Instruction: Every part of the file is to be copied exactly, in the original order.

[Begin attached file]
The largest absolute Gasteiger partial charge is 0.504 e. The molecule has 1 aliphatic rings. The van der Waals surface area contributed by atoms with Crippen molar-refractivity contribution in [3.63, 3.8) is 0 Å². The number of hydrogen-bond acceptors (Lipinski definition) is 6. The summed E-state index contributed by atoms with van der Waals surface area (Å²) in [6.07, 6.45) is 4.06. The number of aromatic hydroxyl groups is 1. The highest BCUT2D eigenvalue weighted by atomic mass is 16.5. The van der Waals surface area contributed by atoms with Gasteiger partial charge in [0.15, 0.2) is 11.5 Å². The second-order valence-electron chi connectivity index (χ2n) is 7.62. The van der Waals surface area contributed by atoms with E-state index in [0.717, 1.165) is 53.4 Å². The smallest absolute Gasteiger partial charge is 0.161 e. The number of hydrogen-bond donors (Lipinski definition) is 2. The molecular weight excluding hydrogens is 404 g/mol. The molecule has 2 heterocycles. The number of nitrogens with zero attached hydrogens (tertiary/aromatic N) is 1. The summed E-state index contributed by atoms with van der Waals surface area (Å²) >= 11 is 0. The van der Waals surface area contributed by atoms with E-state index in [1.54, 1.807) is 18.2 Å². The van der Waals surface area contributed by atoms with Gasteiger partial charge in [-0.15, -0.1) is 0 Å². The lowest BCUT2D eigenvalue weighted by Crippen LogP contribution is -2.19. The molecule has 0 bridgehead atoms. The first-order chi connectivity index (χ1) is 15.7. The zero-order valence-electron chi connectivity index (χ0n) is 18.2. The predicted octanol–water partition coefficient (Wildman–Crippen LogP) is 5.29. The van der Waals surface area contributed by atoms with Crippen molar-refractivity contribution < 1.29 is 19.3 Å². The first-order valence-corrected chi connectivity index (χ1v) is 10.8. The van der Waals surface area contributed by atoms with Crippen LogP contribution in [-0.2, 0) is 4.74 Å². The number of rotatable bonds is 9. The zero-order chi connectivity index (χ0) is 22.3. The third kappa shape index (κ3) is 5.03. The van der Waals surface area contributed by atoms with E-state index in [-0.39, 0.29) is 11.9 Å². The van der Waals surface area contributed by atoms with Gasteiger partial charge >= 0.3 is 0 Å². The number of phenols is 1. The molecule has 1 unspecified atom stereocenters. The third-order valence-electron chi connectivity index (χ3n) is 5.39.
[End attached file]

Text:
The largest absolute Gasteiger partial charge is 0.504 e. The molecule has 1 aliphatic rings. The van der Waals surface area contributed by atoms with Crippen molar-refractivity contribution in [3.63, 3.8) is 0 Å². The number of hydrogen-bond acceptors (Lipinski definition) is 6. The summed E-state index contributed by atoms with van der Waals surface area (Å²) in [6.07, 6.45) is 4.06. The number of aromatic hydroxyl groups is 1. The highest BCUT2D eigenvalue weighted by atomic mass is 16.5. The van der Waals surface area contributed by atoms with Gasteiger partial charge in [0.15, 0.2) is 11.5 Å². The second-order valence-electron chi connectivity index (χ2n) is 7.62. The van der Waals surface area contributed by atoms with E-state index in [0.717, 1.165) is 53.4 Å². The smallest absolute Gasteiger partial charge is 0.161 e. The number of hydrogen-bond donors (Lipinski definition) is 2. The molecular weight excluding hydrogens is 404 g/mol. The molecule has 2 heterocycles. The number of nitrogens with zero attached hydrogens (tertiary/aromatic N) is 1. The summed E-state index contributed by atoms with van der Waals surface area (Å²) >= 11 is 0. The van der Waals surface area contributed by atoms with E-state index in [1.54, 1.807) is 18.2 Å². The van der Waals surface area contributed by atoms with Gasteiger partial charge in [-0.15, -0.1) is 0 Å². The lowest BCUT2D eigenvalue weighted by Crippen LogP contribution is -2.19. The molecule has 0 bridgehead atoms. The first-order chi connectivity index (χ1) is 15.7. The zero-order valence-electron chi connectivity index (χ0n) is 18.2. The predicted octanol–water partition coefficient (Wildman–Crippen LogP) is 5.29. The van der Waals surface area contributed by atoms with Crippen molar-refractivity contribution < 1.29 is 19.3 Å². The first-order valence-corrected chi connectivity index (χ1v) is 10.8. The van der Waals surface area contributed by atoms with Crippen LogP contribution in [-0.2, 0) is 4.74 Å². The number of rotatable bonds is 9. The zero-order chi connectivity index (χ0) is 22.3. The third kappa shape index (κ3) is 5.03. The van der Waals surface area contributed by atoms with E-state index in [-0.39, 0.29) is 11.9 Å². The van der Waals surface area contributed by atoms with Gasteiger partial charge >= 0.3 is 0 Å². The number of phenols is 1. The molecule has 1 unspecified atom stereocenters. The third-order valence-electron chi connectivity index (χ3n) is 5.39.